Tuesday, October 5, 2010 - 11:47

Young people from Devon and Cornwall have planted more than 7,000 crocuses at the Eden Project to highlight a global campaign to eradicate polio.

More than 300 young people from local schools, youth groups and clubs took part in the Big Bulb Plant at Eden on Saturday, October 2, as part of the Thanks for Life campaign organised by Rotary International in Great Britain & Ireland (RIBI). A total of five million bulbs were planted across the country under the project.

Rotary commenced a campaign of global polio immunisation in 1985. With the support of the World Health Organisation, UNICEF and Centres for Disease Control and Prevention, the movement has reduced the number of countries where polio is endemic from 125 to just four – Afghanistan, India, Nigeria and Pakistan.

All the planted crocuses are purple, which represents the colour that is applied to the fingers of children around the world when they are immunised against the crippling disease.

Participating schools at Eden’s Big Bulb Plant included Yealmpton Primary, Tintagel Primary, Elburton Primary in Plymouth, Archbishop Benson in Truro, Doubletrees in St Blazey, Bishop's School in Newquay and Biscovey Nursery & Infants among others. The pupils, accompanied by teachers and parents, were also joined by local Scouts, Guides, Cubs, Sea Cadets and disabled groups.

Nine-year-old Abbie Tweedle, from Yealmpton Primary, said: “It must be terrible to have polio, which can deform children’s legs. We have learned a lot about it today.”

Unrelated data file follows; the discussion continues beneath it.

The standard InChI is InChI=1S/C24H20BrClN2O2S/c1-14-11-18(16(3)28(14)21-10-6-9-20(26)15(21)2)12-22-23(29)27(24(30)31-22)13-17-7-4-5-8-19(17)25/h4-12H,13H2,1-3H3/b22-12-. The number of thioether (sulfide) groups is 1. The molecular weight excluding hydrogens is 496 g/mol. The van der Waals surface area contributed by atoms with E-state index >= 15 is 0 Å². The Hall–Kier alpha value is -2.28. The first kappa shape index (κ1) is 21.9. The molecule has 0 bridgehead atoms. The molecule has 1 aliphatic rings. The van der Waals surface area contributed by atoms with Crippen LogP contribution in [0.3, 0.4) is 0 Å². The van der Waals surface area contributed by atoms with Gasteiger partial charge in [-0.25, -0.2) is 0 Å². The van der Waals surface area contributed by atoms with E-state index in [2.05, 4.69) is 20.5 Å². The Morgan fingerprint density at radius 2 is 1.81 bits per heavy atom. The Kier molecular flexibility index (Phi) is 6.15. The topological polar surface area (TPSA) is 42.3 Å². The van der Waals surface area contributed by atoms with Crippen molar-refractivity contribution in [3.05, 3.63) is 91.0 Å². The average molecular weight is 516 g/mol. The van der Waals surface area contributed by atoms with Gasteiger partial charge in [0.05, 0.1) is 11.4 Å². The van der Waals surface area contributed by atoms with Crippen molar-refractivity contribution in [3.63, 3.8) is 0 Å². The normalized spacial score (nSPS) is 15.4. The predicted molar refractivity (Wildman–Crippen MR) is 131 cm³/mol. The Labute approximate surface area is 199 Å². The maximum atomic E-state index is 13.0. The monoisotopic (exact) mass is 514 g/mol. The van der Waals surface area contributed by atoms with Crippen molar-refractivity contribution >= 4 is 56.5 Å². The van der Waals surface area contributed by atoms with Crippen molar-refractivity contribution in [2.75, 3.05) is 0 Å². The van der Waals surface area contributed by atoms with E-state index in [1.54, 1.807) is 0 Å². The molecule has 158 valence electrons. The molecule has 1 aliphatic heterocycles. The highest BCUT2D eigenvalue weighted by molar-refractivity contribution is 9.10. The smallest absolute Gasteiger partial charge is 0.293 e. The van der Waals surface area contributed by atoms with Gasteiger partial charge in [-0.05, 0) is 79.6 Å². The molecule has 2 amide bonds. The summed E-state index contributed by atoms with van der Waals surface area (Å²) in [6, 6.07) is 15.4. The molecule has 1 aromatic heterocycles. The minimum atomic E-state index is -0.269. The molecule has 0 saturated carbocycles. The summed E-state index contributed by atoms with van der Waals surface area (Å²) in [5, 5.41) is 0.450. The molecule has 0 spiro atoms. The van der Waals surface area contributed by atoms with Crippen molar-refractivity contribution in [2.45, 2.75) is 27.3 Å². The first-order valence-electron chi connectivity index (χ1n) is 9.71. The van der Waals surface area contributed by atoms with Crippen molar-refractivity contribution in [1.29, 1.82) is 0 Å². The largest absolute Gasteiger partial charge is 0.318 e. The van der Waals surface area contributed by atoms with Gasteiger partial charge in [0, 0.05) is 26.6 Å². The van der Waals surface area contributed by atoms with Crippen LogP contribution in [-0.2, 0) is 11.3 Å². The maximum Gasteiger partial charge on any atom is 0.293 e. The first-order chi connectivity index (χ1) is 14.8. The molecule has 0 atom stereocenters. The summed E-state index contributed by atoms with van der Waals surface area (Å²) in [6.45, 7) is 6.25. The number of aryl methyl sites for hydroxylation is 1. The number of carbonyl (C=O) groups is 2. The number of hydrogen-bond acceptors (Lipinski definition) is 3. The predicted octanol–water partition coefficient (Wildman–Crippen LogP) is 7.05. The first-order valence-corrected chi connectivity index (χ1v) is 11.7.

John Pearce, Rotary’s District Governor of Plymouth, West Devon, Cornwall and the Isles of Scilly, said: “This was a great collaboration between Rotary and Eden. It was an inspiring and emotional day and particularly good to see so many children learning the story of polio and why we must finally eliminate it.

“The planting of the purple crocus at Eden, at more than 30 other locations in Plymouth and Cornwall and all around Great Britain and Ireland, is intended to reinforce this message and to encourage people to donate to the campaign when they all flower in February.”

Eden provided free entry for Big Bulb Plant participants, their parents and teachers on Saturday, with visitors donating £300 towards the polio campaign.

The bulbs will be cared for in Eden’s nursery and brought to the Visitor Centre when they flower next spring, coinciding with RIBI’s Thanks for Life – Rotary Day next February.

Justine Quinn, Interpretation Manager at Eden, said: “Although there was a serious message behind the day, it was lots of fun and those involved also got to peek behind the scenes of our Mediterranean Biome as they planted the bulbs.”